In this blog I have been writing about courses I have been taking through the UCL graduate school. However, it seems like most of the courses I have mentioned are mainly courses concerned with the research process. I have not mentioned courses such as the IT skills possibilities available.

Getting More from Photoshop

One of the courses I attended was the ‘Getting More from Photoshop’ course. I have used graphics packages, includingCorel and Adobe Photoshop. However, I have always just figured out the one thing I needed and never really explored the possibilities of any graphics package. So when I saw this course available from the graduate school I was immediately interested. I was particularly interested as, since I am working with photographs, gaining some experience with image editing would definitely help (not to fiddle with results, but to prepare useful images and/or prepare images for presentations to show the changes visually).

The course was very useful. Finally I learned what the wand tool does…a very useful thing I must say! Learning about colour correction, and adjustment layers also showed me how I can do some editing that I had been struggling with. I was expecting to learn much more, or to come out of the course knowing everything about Photoshop. But as the lecturer told us this would be quite difficult as there is so much that even someone who is constantly use it can always discover new functions. I do agree with him though that learning a few tools can give you the basic expertise you need to figure out the interface…the rest you can do on your own with experience…and some googling 🙂

European Computer Driving Licence (ECDL)

Ahh – the wonders of graduate school! In the beginning of the academic year I received an e-mail about the possibility of free ECDL testing through the graduate school…I just had to fill in a questionnaire and see if I was chosen. In one of my I-don’t-feel-like-working moods I decided to fill in the questionnaire. A few days later I received the reply: I was chosen to follow this course. WOW! This meant that I had to start to look into what ECDL really entails.

The way the session were divided was that every other Wednesday there would be a testing session where you can either do the exams or mock tests, while during the rest of the time you can do some self-studying and/or drop in at set times to ask questions. Well, after looking at the syllabus and talking to some friends who have done it, I decided that self-study would be more than enough. So on the first testing Wednesday I went down and started to do the exams. I managed to do 5 out of the 7 module exams…and pass. Not bad. 2 more modules to go! I couldn’t make the next one, so at the third session I went down to finish the exams…and I passed!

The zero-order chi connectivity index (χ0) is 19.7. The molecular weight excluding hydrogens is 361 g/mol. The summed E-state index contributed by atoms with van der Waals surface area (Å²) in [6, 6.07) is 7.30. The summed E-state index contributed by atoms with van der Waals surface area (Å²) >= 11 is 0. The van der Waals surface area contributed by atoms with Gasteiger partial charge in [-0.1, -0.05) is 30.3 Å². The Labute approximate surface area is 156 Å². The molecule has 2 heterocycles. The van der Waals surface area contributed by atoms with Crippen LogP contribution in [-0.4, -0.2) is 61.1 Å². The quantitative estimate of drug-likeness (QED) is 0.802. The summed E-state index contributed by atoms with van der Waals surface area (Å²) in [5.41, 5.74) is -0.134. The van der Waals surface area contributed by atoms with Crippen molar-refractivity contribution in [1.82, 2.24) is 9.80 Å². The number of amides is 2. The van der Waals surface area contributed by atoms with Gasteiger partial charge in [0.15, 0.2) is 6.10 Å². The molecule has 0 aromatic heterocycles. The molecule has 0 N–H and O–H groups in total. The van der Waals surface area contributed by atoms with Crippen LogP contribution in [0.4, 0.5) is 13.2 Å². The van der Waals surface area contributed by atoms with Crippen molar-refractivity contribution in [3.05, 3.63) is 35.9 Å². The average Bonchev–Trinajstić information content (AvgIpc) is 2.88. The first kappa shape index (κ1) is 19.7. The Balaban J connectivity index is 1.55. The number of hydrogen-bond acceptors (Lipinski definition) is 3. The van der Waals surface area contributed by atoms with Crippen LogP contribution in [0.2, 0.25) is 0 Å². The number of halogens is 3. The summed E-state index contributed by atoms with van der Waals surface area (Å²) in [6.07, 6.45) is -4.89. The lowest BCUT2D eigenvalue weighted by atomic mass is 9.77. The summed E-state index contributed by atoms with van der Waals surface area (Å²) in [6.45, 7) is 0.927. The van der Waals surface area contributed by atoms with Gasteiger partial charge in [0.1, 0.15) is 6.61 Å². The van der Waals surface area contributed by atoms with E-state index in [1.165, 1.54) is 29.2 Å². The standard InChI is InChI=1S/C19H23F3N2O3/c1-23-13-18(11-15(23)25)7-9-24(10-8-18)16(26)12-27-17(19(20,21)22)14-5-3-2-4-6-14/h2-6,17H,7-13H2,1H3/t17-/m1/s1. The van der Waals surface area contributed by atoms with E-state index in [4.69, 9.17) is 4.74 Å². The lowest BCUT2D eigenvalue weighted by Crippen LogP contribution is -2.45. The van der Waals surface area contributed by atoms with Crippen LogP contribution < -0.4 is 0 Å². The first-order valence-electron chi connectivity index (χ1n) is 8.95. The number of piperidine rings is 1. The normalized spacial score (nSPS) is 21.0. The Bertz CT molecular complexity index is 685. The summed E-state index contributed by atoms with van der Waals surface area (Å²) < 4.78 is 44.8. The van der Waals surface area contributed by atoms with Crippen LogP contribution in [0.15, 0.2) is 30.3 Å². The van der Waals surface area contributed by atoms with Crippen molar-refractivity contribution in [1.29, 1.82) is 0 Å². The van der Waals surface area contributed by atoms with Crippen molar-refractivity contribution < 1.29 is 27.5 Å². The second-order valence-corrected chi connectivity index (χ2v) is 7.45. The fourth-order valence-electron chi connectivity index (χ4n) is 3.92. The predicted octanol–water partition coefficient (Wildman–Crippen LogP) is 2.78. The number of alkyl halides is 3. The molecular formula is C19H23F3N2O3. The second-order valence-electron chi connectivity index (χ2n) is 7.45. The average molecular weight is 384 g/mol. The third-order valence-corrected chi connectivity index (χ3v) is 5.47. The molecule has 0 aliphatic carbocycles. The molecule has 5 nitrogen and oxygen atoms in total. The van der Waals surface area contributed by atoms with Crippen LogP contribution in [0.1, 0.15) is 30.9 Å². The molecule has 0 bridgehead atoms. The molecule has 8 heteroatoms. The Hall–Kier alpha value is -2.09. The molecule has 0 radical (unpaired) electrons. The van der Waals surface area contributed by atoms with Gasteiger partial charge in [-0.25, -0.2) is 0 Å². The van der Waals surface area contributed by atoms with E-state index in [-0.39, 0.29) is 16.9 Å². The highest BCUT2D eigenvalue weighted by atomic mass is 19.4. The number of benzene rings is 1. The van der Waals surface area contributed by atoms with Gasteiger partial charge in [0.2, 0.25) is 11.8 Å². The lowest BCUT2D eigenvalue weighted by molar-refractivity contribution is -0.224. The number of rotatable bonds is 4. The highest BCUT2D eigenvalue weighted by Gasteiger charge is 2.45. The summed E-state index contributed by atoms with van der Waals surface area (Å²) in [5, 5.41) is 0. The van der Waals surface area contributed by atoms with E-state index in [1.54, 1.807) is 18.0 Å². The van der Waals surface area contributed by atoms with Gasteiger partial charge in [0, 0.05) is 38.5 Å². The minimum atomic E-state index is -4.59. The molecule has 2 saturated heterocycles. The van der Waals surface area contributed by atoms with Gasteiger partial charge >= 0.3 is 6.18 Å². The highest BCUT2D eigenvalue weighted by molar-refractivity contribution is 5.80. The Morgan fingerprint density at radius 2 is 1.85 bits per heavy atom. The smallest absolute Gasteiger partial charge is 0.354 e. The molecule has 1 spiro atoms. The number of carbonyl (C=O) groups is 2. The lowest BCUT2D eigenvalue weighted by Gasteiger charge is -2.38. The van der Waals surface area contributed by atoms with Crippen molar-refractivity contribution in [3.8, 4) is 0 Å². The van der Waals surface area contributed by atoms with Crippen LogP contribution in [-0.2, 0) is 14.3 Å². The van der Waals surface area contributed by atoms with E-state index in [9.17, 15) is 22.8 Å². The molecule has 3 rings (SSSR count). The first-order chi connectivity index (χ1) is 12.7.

Why am I remembering this today? Well…today my ECDL certificate finally arrived! I am not sure how to feel about this. I know that this certification is required for certain jobs. However, I wonder if it will be significantly important for any job I apply for…I would expect that people who get a PhD will be able to do basic IT stuff. Also, I would expect that certification would not be the be all and end all. After all the certification only proves basic skills in IT, not any advanced skills. But I always say that extra certification would not hurt! It didn’t require a lot of time, so it was worth doing it (normally it is expensive) just in case.

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Interdisciplinary Studies of Evidence

Yesterday I attended another of the graduate school skills development course. This time round it was called: Interdisciplinarity: can there be an integrated concept of evidence, which was the last of a series of courses on Interdisciplinary studies of evidence.

Why did I decided to attend? Well, my PhD is very much an interdisciplinary, bringing together aspects of the sciences and social sciences and humanities. As I implied in my previous post, I am finding some difficulties in determining how best to present my work to a panel of people from different backgrounds, and so thought that this would be a good course to follow. Also, I thought it would help me concretise better my thoughts on bringing together evidence from different fields (often with different vocabularies and expectances) and presenting as a complete project rather than disjointed parts.

The programme was presented by Jason Davies, from CALT. Entering the room (which was not the easiest thing to find ;)), I found a room with around 20 people. I was expecting the group to be much bigger, but I am glad it was such a small group. This gave us the opportunity to discuss the issues being presented (which the presenter gladly allowed us to do), and to get the most out of the session. The session got us thinking about what interdisciplinarity means, and how this affects our work and especially our way of thinking.

Overall assessment? I went into the course expecting some answers. Unfortunately(?) I didn’t get any, but what I did get was a deeper understanding and a more concrete idea of what interdisciplinarity means both to me and to my work. Also, it gave me the opportunity to discuss issues with my work, as well as hear about the issues others, which are more advanced in their studies, are encountering. So though I didn’t get what I went looking for, I think I got so much more. A success then I would say 🙂

Interdisciplinarity: An Issue

Interdisciplinarity: An Issue